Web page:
Tag Archives: Haiti

Survey: 35.8 million enslaved around the world

An estimated 35.8 million people are trapped in modern slavery through human trafficking, forced labor, debt bondage, forced or servile marriage or commercial sexual exploitation.

The number is 20 percent higher than previously estimated, according to the Global Slavery Index recently published by the Walk Free Foundation, a global human rights group dedicated to ending modern slavery.

“There is an assumption that slavery is an issue from a bygone era,” said Andrew Forrest, chairman and founder of Walk Free Foundation. “Or that it only exists in countries ravaged by war and poverty. These findings show that modern slavery exists in every country.”

The index shows that Mauritania has the highest proportion of its population in modern slavery, at 4 percent, followed by Uzbekistan at 3.97 percent, Haiti at 2.3 percent, Qatar at 1.36 percent and India at 1.14 percent.

In terms of absolute numbers, India has the highest number of enslaved people — an estimated 14.29 million, followed by China (3.24 million), Pakistan (2.06 million), Uzbekistan (1.2 million) and Russia (1.05 million).

Together these nations account for 61 percent of the world’s modern slavery, or nearly 22 million people.

Forrest said, “The first step in eradicating slavery is to measure it. And with that critical information, we must all come together — governments, businesses and civil society — to finally bring an end to the most severe form of exploitation.”

Demonstrators threaten to burn parliament if Haiti legalizes gay marriage

More than 1,000 people in Haiti participated on July 19 in a rare street demonstration to protest homosexuality and a proposal to legalize gay marriage in the Caribbean nation.

The protest brought together a mix of religious groups, from Protestant to Muslim, who carried anti-gay placards and chanted songs, including one in which they threatened to burn down parliament if its members make same-sex marriage legal.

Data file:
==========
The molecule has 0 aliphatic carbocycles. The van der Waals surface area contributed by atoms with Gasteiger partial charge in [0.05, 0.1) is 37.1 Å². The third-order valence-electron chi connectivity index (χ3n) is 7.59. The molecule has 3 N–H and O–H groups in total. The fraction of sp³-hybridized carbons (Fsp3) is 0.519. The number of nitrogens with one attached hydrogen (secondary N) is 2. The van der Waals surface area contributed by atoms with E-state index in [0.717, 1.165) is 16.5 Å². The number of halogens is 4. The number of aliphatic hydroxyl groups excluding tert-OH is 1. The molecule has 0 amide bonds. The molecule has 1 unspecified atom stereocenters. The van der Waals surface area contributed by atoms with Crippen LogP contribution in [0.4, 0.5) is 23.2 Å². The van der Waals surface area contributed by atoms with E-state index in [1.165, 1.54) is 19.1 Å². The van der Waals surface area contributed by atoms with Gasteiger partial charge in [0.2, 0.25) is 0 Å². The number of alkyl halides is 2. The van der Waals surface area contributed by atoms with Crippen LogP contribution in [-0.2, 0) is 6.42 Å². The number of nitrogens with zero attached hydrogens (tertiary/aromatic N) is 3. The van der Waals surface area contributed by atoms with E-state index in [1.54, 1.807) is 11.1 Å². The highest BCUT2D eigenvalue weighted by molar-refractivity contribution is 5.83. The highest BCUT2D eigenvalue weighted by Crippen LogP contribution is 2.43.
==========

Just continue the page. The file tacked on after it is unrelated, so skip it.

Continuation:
A Haitian gay rights group has said it plans to submit a proposal allowing homosexuals to wed.

“I believe in God, and God condemns homosexuality,” said protester Eddy Jean-Pierre, a self-described Protestant. “Haiti is not going to accept this, and God will punish us further if we allow this law to pass.”

The demonstration organized by several religious groups, including one calling itself the Haitian Coalition of Religious and Moral Organizations, came two days after watchdog groups held a news conference to condemn what they say is an increase in threats against gays in the country. They also took issue with plans for the protest.

The coalition of religious groups said three weeks ago that it opposed recent laws in other countries supporting gay marriage.

Haiti’s gay and lesbian community is small and has long kept a low-profile because of a strong social stigma that sparks fears of physical violence and loss of employment.

Gay rights groups in Haiti say that members of the country’s lesbian, gay, bisexual and transgender community often don’t report rights violations to authorities out of fear of reprisal. Those people also have suffered overt discrimination from law enforcement and judicial authorities, particularly in Port-au-Prince, the U.S. State Department said in a 2012 report on human rights in Haiti.

Mayoral candidate ‘endorsed by Jesus Christ’ loses North Miami race

A candidate who campaigned for mayor in North Miami, Fla., claiming she had was endorsed by Jesus Christ failed to make the runoff in the May 14 election.